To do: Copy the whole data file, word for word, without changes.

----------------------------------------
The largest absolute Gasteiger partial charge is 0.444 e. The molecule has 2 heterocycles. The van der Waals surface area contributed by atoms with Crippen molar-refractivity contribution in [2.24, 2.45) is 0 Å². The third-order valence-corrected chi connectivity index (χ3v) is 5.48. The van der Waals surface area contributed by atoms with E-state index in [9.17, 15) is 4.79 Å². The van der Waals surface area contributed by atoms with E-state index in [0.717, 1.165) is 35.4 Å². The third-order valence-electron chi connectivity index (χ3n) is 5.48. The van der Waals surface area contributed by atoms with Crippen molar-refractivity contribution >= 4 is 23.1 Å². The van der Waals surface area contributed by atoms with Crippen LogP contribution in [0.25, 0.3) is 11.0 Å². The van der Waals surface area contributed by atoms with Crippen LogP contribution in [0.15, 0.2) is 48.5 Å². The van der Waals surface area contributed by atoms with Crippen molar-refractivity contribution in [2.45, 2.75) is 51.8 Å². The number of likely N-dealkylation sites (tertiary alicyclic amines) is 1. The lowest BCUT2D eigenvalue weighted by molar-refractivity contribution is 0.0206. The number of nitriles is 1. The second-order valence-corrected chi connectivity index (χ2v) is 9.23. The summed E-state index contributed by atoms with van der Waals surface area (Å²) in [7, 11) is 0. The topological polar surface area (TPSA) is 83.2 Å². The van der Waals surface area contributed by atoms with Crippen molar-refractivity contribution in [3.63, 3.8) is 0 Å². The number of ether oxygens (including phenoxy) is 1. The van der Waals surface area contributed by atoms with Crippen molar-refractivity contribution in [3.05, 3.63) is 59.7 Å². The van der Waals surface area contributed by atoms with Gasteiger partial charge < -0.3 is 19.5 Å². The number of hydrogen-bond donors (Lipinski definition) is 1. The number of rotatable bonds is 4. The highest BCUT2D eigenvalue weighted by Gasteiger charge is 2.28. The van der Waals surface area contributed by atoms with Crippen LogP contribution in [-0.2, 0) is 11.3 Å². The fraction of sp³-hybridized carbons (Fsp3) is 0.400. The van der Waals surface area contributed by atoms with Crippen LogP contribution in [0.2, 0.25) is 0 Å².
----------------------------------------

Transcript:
The largest absolute Gasteiger partial charge is 0.444 e. The molecule has 2 heterocycles. The van der Waals surface area contributed by atoms with Crippen molar-refractivity contribution in [2.24, 2.45) is 0 Å². The third-order valence-corrected chi connectivity index (χ3v) is 5.48. The van der Waals surface area contributed by atoms with E-state index in [9.17, 15) is 4.79 Å². The van der Waals surface area contributed by atoms with E-state index in [0.717, 1.165) is 35.4 Å². The third-order valence-electron chi connectivity index (χ3n) is 5.48. The van der Waals surface area contributed by atoms with Crippen molar-refractivity contribution >= 4 is 23.1 Å². The van der Waals surface area contributed by atoms with Crippen LogP contribution in [0.25, 0.3) is 11.0 Å². The van der Waals surface area contributed by atoms with Crippen LogP contribution in [0.15, 0.2) is 48.5 Å². The van der Waals surface area contributed by atoms with Crippen molar-refractivity contribution in [2.45, 2.75) is 51.8 Å². The number of likely N-dealkylation sites (tertiary alicyclic amines) is 1. The lowest BCUT2D eigenvalue weighted by molar-refractivity contribution is 0.0206. The number of nitriles is 1. The second-order valence-corrected chi connectivity index (χ2v) is 9.23. The summed E-state index contributed by atoms with van der Waals surface area (Å²) in [7, 11) is 0. The topological polar surface area (TPSA) is 83.2 Å². The van der Waals surface area contributed by atoms with Crippen molar-refractivity contribution in [3.63, 3.8) is 0 Å². The number of ether oxygens (including phenoxy) is 1. The van der Waals surface area contributed by atoms with Crippen molar-refractivity contribution in [3.05, 3.63) is 59.7 Å². The van der Waals surface area contributed by atoms with Gasteiger partial charge < -0.3 is 19.5 Å². The number of hydrogen-bond donors (Lipinski definition) is 1. The number of rotatable bonds is 4. The highest BCUT2D eigenvalue weighted by Gasteiger charge is 2.28. The van der Waals surface area contributed by atoms with Crippen LogP contribution in [-0.2, 0) is 11.3 Å². The fraction of sp³-hybridized carbons (Fsp3) is 0.400. The van der Waals surface area contributed by atoms with Crippen LogP contribution in [0.2, 0.25) is 0 Å².